One of my absolute favourite food-related treat is going out to eat dim sum. I love having a table in front of me full of different little parcels of heaven. Chinese dumplings are probably the food I would request as my last meal and homemade Chinese dumplings are easy and delicious.
I can’t claim at all to be an expert in making these, but, like pasta, making pot sticker dumplings at home is easier than many people think. Plus, they don’t need anything further than what you probably already have in the store cupboard and lying around in the fridge – they are a great way to make leftovers taste really different.
The first step is making the dough. I used this recipe from Ken Hom for this, so measured out 140g of plain flour into a bowl, and then poured in 125ml of very hot water a little bit at a time, stirring with chopsticks until the water is all absorbed. Then you tip the contents of the bowl onto a floured surface and knead for about 8 minutes. If you’ve had a bad day, this is an amazing way to release stress. Then put the dough back into a bowl and covered with a damp tea towel for around 20 minutes.
While this is resting, you need to make the filling. For this I basically grabbed leftovers and unused veg from the fridge. A lot of dumpling recipes have cabbage to help bulk the filling out a bit, but I didn’t have any, so used some leftover iceberg lettuce. I also had: about a thumb-sized piece of sliced ginger, the last dregs of a roast chicken (this one), a chilli pepper, and around 5 spring onions. In addition, I added in 1 tbs of rice wine vinegar, 1 tbs of soy sauce and 1 tbs of sesame oil. I put everything together in my mini chopper and let the machine do the work (but you could obviously chop it all by hand).
If you’re using raw ingredients, say pork mince, I would whizz all the veg in the chopper and then add the mince and mix in using my hands.
The next step is to roll out the dough. I made massive dumplings, so used around a ping pong ball sized piece of dough for each one, but if you want neater ones, just roll out smaller balls of dough.
A couple of teaspoons of filling goes in the middle of each circle, but be careful here not to put too much in. If the oil from the filling goes on the outside, the edges won’t stick together as well when you come to seal them.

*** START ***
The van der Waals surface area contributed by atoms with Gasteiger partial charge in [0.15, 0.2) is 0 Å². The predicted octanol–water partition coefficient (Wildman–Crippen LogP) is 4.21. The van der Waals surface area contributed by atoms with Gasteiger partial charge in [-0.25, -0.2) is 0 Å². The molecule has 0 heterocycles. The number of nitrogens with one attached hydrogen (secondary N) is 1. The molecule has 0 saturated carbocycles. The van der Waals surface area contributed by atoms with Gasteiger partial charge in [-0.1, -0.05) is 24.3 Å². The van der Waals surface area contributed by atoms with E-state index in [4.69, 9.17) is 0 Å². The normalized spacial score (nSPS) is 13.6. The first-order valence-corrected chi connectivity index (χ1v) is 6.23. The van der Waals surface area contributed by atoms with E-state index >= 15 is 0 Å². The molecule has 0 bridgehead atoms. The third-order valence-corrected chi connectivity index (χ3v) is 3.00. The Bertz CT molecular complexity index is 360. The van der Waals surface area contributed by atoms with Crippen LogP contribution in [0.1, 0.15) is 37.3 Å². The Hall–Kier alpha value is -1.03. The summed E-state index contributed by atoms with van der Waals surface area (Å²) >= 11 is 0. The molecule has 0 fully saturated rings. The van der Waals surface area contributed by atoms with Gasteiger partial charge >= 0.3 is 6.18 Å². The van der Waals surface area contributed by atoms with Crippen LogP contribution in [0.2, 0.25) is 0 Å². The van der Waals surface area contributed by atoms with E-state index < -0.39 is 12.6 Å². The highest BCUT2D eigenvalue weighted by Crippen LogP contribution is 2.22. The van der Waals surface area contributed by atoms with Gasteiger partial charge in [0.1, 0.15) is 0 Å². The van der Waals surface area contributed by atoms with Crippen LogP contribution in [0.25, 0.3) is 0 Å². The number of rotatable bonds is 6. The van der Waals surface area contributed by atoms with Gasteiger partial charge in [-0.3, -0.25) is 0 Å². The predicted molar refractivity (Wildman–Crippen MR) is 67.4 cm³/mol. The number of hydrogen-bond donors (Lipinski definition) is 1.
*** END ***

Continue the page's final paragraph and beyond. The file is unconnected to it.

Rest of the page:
To seal them, trace the edges of the dumpling case in water. Pull one half of the casing to meet the other, using your thumbs to kind of make an outline around the filling so that you get all of the air out of the dumpling. Then use your fingers to seal the edges together. Trim the edges if there’s too much dumpling dough and then stand up!
The final step is cooking these bad boys, which is also really easy. Put around 1 tbs of vegetable or groundnut oil into a frying pan and when it is really really hot, add the dumplings in. Fry them for around 2 minutes. Shake the pan around a little bit to make sure they aren’t stuck to the bottom, and then add about a cup of water and cover tightly.
These need to cook for around 12 minutes (and if you’re using raw ingredients inside, the time remains the same), but I would check them after 6 minutes and shake the pan around again. If you need to put more water in at this stage, through a bit more in. I forgot to check on them this time around, and 3 of the 8 lost their bottoms as they were sealed tight on to the pan. They don’t call them pot stickers for nothing!*
*But don’t worry too much about the washing up – I used a non-non-stick frying pan, and thought it would be a nightmare to wash given that I could NOT get the bottoms off with a spatula for love nor money, but after soaking the pan for 20 minutes or so, the bits that were stuck came off really easily, and took no time at all after that to wash up.
OH so so so tasty. I am drooling as I write this, thinking about how good these were.
Do you ever make your own dumplings? What recipe do you follow?